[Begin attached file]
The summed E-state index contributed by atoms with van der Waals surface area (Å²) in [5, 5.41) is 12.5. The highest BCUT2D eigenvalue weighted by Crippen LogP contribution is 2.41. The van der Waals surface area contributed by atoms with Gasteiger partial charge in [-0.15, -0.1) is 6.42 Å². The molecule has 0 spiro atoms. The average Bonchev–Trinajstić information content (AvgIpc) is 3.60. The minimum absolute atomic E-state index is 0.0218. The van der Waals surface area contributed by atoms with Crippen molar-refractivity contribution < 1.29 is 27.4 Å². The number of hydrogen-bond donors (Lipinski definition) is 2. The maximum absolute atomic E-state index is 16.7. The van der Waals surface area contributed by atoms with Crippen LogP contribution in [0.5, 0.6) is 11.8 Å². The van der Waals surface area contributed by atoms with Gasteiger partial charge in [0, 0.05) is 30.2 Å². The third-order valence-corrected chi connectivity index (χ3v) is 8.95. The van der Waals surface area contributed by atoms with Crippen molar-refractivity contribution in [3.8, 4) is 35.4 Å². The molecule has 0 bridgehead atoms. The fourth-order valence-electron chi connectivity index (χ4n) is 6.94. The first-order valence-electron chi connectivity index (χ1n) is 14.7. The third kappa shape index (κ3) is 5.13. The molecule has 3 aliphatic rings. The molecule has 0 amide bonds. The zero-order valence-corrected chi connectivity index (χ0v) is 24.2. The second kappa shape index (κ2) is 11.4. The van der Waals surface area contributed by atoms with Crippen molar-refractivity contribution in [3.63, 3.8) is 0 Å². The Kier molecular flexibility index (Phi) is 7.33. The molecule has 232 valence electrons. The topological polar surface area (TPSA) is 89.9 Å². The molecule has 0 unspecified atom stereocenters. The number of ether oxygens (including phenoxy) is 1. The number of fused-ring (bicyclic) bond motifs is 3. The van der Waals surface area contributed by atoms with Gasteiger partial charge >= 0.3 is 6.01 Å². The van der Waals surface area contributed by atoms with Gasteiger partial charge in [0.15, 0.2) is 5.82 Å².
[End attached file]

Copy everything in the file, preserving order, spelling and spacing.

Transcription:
The summed E-state index contributed by atoms with van der Waals surface area (Å²) in [5, 5.41) is 12.5. The highest BCUT2D eigenvalue weighted by Crippen LogP contribution is 2.41. The van der Waals surface area contributed by atoms with Gasteiger partial charge in [-0.15, -0.1) is 6.42 Å². The molecule has 0 spiro atoms. The average Bonchev–Trinajstić information content (AvgIpc) is 3.60. The minimum absolute atomic E-state index is 0.0218. The van der Waals surface area contributed by atoms with Crippen molar-refractivity contribution < 1.29 is 27.4 Å². The number of hydrogen-bond donors (Lipinski definition) is 2. The maximum absolute atomic E-state index is 16.7. The van der Waals surface area contributed by atoms with Crippen LogP contribution in [0.5, 0.6) is 11.8 Å². The van der Waals surface area contributed by atoms with Gasteiger partial charge in [0, 0.05) is 30.2 Å². The third-order valence-corrected chi connectivity index (χ3v) is 8.95. The van der Waals surface area contributed by atoms with Crippen molar-refractivity contribution in [3.8, 4) is 35.4 Å². The molecule has 0 bridgehead atoms. The fourth-order valence-electron chi connectivity index (χ4n) is 6.94. The first-order valence-electron chi connectivity index (χ1n) is 14.7. The third kappa shape index (κ3) is 5.13. The molecule has 3 aliphatic rings. The molecule has 0 amide bonds. The zero-order valence-corrected chi connectivity index (χ0v) is 24.2. The second kappa shape index (κ2) is 11.4. The van der Waals surface area contributed by atoms with Crippen molar-refractivity contribution in [3.63, 3.8) is 0 Å². The Kier molecular flexibility index (Phi) is 7.33. The molecule has 232 valence electrons. The topological polar surface area (TPSA) is 89.9 Å². The molecule has 0 unspecified atom stereocenters. The number of ether oxygens (including phenoxy) is 1. The number of fused-ring (bicyclic) bond motifs is 3. The van der Waals surface area contributed by atoms with Gasteiger partial charge >= 0.3 is 6.01 Å². The van der Waals surface area contributed by atoms with Gasteiger partial charge in [0.15, 0.2) is 5.82 Å².